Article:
English: Adzuki beans

Chinese: 赤小豆

Parts used: Dried ripe fruits

TCM category: Herbs that drain Dampness

TCM nature: Neutral

TCM taste(s): SourSweet

Organ affinity: Heart Small intestine

Scientific name: Vigna angularis

Other names: Red mung bean, Red bean, Azuki bean or Aduki bean

Use of Chi Xiao Dou (adzuki beans) in TCM

Please note that you should never self-prescribe TCM ingredients. A TCM ingredient is almost never eaten on its own but as part of a formula containing several ingredients that act together. Please consult a professional TCM practitioner, they will be best able to guide you.

Preparation: Harvest the whole plants when the fruits are ripe. Dry under the sun and take the fruits. Remove impurities and dry again under the sun.

Dosage: 9-30 grams

Main actions according to TCM*: Expels dampness by facilitating urination. Activates Blood circulation and detoxifies. Reduces swelling and expels pus.

Primary conditions or symptoms for which Chi Xiao Dou may be prescribed by TCM doctors*: Edema Jaundice Carbuncles

Contraindications*: Not suitable for patients with Yin Deficiency.

Common TCM formulas in which Chi Xiao Dou is used*

Xuan Bi Tang

Source date: 1798 AD

Number of ingredients: 9 herbs

Formula key actions: Clears and resolves Damp-Heat. Unblocks the meridians. Disbands painful obstruction.

Conditions targeted*: Rheumatic feverRheumatoid arthritis and others

Chi Xiao Dou is an assistant ingredient in Xuan Bi Tang. This means that it either serves to reinforces the effect of other ingredients or it moderates their toxicity.

Read more about Xuan Bi Tang

Key TCM concepts behind Chi Xiao Dou's properties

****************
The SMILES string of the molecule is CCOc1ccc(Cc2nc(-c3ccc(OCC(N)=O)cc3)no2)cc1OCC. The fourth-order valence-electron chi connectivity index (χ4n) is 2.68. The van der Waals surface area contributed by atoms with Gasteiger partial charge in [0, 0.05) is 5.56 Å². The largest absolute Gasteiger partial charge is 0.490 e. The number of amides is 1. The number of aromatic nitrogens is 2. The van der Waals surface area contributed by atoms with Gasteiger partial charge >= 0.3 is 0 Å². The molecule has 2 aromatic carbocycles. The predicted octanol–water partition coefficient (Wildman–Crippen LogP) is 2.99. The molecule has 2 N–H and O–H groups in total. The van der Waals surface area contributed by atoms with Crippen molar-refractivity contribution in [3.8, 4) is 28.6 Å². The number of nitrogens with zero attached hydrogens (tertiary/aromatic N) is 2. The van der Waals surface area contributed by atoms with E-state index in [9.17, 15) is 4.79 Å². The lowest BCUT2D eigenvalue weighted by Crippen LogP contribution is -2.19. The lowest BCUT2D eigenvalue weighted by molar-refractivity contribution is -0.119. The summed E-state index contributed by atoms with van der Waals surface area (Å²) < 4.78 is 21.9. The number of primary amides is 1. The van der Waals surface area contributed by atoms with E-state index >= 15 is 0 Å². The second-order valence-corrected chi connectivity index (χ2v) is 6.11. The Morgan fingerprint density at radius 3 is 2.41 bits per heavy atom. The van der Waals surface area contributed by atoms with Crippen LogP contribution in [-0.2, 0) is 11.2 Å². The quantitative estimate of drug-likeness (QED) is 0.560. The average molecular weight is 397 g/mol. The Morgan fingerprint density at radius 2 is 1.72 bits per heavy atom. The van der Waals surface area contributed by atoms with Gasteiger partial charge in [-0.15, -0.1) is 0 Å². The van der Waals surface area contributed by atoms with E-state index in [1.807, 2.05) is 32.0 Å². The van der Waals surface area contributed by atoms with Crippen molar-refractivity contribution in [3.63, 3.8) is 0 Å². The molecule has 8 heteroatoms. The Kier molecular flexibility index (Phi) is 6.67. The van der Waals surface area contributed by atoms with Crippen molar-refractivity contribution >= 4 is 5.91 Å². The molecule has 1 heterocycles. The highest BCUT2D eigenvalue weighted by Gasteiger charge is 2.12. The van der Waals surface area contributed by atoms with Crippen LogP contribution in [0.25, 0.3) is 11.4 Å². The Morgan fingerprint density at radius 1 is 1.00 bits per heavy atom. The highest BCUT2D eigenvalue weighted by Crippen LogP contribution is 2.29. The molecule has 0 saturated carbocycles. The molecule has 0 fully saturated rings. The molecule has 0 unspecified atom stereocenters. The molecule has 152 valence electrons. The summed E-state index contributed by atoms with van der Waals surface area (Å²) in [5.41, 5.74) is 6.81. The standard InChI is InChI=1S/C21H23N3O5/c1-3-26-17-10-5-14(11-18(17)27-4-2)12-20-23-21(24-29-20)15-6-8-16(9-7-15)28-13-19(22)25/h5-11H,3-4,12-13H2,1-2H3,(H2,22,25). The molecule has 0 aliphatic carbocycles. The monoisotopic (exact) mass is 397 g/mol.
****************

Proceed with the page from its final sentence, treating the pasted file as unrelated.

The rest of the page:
In Traditional Chinese Medicine (TCM), Chi Xiao Dou belongs to the 'Herbs that drain Dampness' category. These herbs are typically diuretics, meaning that they promotes the increased production of urine in order to remove Dampness that has accumulated in the body. According to TCM Dampness accumulates first in the lower limbs, causing edema and impaired movement. From there, if unchecked, it can move upward and impair digestion and eventually the respiratory system.

Furthermore Chi Xiao Dou is Neutral in nature. This means that Chi Xiao Dou typically doesn't affect the balance in your body. Balance between Yin and Yang is a key health concept in TCM. Eating too many "Hot" (Yang) ingredients can lead to an imbalance whereby one has a Yang Excess. The inverse is true as well: too many "Cold" (Yin) ingredients can lead to a Yin Excess. The Neutral nature of Chi Xiao Dou means that you don't have to worry about that!

Chi Xiao Dou also tastes Sour and Sweet. The so-called 'Five Phases' theory in Chinese Medicine states that the taste of TCM ingredients is a key determinant of their action in the body. Sour ingredients like Chi Xiao Dou helps with digestion and restrain abnormal discharges of Fluids from the body, such as diarrhea or heavy sweating. On the other hand Sweet ingredients tend to slow down acute reactions and detoxify the body. They also have a tonic effect because they replenish Qi and Blood.

The tastes of ingredients in TCM also determine what Organs and Meridians they target. As such Chi Xiao Dou is thought to target the Heart and the Small intestine. In addition to regulating Blood flow, in TCM the Heart is believed to be the store of the 'Mind' which basically refers to someone's vitality. Like the Stomach, the Small Intestine has a digestive role, extracting the "pure" part of what we injest to the Spleen and the "impure" down to the Large Intestine.

Use of Chi Xiao Dou as food

Chi Xiao Dou is also eaten as food. It is used as an ingredient in dishes such as Spiced & seasoned adzuki beans or Pumpkin and Adzuki Bean Dip.